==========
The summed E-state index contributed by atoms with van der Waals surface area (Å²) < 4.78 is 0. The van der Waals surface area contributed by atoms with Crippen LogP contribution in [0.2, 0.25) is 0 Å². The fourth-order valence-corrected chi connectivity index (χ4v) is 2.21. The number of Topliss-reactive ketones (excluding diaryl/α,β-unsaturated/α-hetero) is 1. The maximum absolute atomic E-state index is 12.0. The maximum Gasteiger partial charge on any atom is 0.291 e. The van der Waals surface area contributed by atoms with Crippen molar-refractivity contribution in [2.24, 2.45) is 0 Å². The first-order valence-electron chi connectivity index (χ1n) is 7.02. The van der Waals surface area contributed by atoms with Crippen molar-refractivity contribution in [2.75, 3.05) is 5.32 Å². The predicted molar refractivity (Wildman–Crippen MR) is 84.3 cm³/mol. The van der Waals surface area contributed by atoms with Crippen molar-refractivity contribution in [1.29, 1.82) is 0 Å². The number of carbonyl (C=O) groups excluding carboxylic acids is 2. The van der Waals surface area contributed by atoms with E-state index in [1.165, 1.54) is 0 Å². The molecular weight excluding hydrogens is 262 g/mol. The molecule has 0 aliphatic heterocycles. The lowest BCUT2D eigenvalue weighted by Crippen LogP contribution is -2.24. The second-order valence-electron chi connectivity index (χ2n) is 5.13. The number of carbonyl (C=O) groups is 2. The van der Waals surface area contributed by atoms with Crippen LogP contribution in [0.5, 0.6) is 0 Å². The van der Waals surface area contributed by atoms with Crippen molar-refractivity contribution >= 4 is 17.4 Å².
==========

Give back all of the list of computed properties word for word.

The summed E-state index contributed by atoms with van der Waals surface area (Å²) < 4.78 is 0. The van der Waals surface area contributed by atoms with Crippen LogP contribution in [0.2, 0.25) is 0 Å². The fourth-order valence-corrected chi connectivity index (χ4v) is 2.21. The number of Topliss-reactive ketones (excluding diaryl/α,β-unsaturated/α-hetero) is 1. The maximum absolute atomic E-state index is 12.0. The maximum Gasteiger partial charge on any atom is 0.291 e. The van der Waals surface area contributed by atoms with Crippen molar-refractivity contribution in [2.24, 2.45) is 0 Å². The first-order valence-electron chi connectivity index (χ1n) is 7.02. The van der Waals surface area contributed by atoms with Crippen molar-refractivity contribution in [2.75, 3.05) is 5.32 Å². The predicted molar refractivity (Wildman–Crippen MR) is 84.3 cm³/mol. The van der Waals surface area contributed by atoms with Crippen molar-refractivity contribution in [1.29, 1.82) is 0 Å². The number of carbonyl (C=O) groups excluding carboxylic acids is 2. The van der Waals surface area contributed by atoms with E-state index in [1.165, 1.54) is 0 Å². The molecular weight excluding hydrogens is 262 g/mol. The molecule has 0 aliphatic heterocycles. The lowest BCUT2D eigenvalue weighted by Crippen LogP contribution is -2.24. The second-order valence-electron chi connectivity index (χ2n) is 5.13. The number of carbonyl (C=O) groups is 2. The van der Waals surface area contributed by atoms with Crippen LogP contribution in [0.5, 0.6) is 0 Å². The van der Waals surface area contributed by atoms with Crippen molar-refractivity contribution >= 4 is 17.4 Å².